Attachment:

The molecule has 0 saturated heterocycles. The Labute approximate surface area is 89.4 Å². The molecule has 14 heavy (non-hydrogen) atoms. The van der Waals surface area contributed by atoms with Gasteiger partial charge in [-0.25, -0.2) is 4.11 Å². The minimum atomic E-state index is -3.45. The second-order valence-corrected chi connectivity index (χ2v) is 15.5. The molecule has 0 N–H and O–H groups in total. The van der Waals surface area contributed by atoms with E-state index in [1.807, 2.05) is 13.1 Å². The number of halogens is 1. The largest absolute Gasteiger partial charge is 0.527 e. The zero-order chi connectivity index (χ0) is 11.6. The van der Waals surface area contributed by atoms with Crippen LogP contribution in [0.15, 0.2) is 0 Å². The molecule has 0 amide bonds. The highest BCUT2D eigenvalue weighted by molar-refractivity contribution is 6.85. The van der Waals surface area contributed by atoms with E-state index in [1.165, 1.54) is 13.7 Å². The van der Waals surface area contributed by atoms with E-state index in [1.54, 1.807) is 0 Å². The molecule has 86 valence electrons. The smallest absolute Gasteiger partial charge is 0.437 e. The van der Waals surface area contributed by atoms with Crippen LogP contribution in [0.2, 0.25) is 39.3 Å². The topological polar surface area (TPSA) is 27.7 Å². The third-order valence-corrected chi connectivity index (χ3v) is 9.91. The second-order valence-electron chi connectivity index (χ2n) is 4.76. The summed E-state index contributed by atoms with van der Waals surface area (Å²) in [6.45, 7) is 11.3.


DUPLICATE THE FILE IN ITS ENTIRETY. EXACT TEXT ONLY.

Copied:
The molecule has 0 saturated heterocycles. The Labute approximate surface area is 89.4 Å². The molecule has 14 heavy (non-hydrogen) atoms. The van der Waals surface area contributed by atoms with Gasteiger partial charge in [-0.25, -0.2) is 4.11 Å². The minimum atomic E-state index is -3.45. The second-order valence-corrected chi connectivity index (χ2v) is 15.5. The molecule has 0 N–H and O–H groups in total. The van der Waals surface area contributed by atoms with E-state index in [1.807, 2.05) is 13.1 Å². The number of halogens is 1. The largest absolute Gasteiger partial charge is 0.527 e. The zero-order chi connectivity index (χ0) is 11.6. The van der Waals surface area contributed by atoms with Crippen LogP contribution in [0.15, 0.2) is 0 Å². The molecule has 0 amide bonds. The highest BCUT2D eigenvalue weighted by molar-refractivity contribution is 6.85. The van der Waals surface area contributed by atoms with E-state index in [1.165, 1.54) is 13.7 Å². The van der Waals surface area contributed by atoms with E-state index in [1.54, 1.807) is 0 Å². The molecule has 86 valence electrons. The smallest absolute Gasteiger partial charge is 0.437 e. The van der Waals surface area contributed by atoms with Crippen LogP contribution in [0.2, 0.25) is 39.3 Å². The topological polar surface area (TPSA) is 27.7 Å². The third-order valence-corrected chi connectivity index (χ3v) is 9.91. The second-order valence-electron chi connectivity index (χ2n) is 4.76. The summed E-state index contributed by atoms with van der Waals surface area (Å²) in [6.45, 7) is 11.3.